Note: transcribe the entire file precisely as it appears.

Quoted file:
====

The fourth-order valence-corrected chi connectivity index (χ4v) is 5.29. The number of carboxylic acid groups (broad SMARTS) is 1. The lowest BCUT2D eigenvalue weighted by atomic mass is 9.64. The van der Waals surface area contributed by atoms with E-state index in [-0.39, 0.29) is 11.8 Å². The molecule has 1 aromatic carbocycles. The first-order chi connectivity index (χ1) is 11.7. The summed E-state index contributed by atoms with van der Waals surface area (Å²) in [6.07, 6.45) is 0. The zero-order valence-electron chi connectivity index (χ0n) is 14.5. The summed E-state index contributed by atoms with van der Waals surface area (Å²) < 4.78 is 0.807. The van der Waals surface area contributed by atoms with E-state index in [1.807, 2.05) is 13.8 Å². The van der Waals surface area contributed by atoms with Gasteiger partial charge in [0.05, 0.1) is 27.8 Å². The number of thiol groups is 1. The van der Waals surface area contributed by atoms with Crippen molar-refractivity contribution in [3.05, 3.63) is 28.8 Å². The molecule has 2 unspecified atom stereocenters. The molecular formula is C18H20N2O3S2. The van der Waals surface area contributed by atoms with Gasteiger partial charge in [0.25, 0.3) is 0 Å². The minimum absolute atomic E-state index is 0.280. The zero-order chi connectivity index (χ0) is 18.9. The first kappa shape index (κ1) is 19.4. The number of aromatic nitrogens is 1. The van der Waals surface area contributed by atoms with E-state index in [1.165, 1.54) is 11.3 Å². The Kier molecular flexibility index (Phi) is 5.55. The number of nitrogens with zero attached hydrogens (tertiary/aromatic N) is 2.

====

The fourth-order valence-corrected chi connectivity index (χ4v) is 5.29. The number of carboxylic acid groups (broad SMARTS) is 1. The lowest BCUT2D eigenvalue weighted by atomic mass is 9.64. The van der Waals surface area contributed by atoms with E-state index in [-0.39, 0.29) is 11.8 Å². The molecule has 1 aromatic carbocycles. The first-order chi connectivity index (χ1) is 11.7. The summed E-state index contributed by atoms with van der Waals surface area (Å²) in [6.07, 6.45) is 0. The zero-order valence-electron chi connectivity index (χ0n) is 14.5. The summed E-state index contributed by atoms with van der Waals surface area (Å²) < 4.78 is 0.807. The van der Waals surface area contributed by atoms with E-state index in [1.807, 2.05) is 13.8 Å². The van der Waals surface area contributed by atoms with Gasteiger partial charge in [0.05, 0.1) is 27.8 Å². The number of thiol groups is 1. The van der Waals surface area contributed by atoms with Crippen molar-refractivity contribution in [3.05, 3.63) is 28.8 Å². The molecule has 2 unspecified atom stereocenters. The molecular formula is C18H20N2O3S2. The van der Waals surface area contributed by atoms with Gasteiger partial charge in [0.25, 0.3) is 0 Å². The minimum absolute atomic E-state index is 0.280. The zero-order chi connectivity index (χ0) is 18.9. The first kappa shape index (κ1) is 19.4. The number of aromatic nitrogens is 1. The van der Waals surface area contributed by atoms with E-state index in [1.165, 1.54) is 11.3 Å². The Kier molecular flexibility index (Phi) is 5.55. The number of nitrogens with zero attached hydrogens (tertiary/aromatic N) is 2.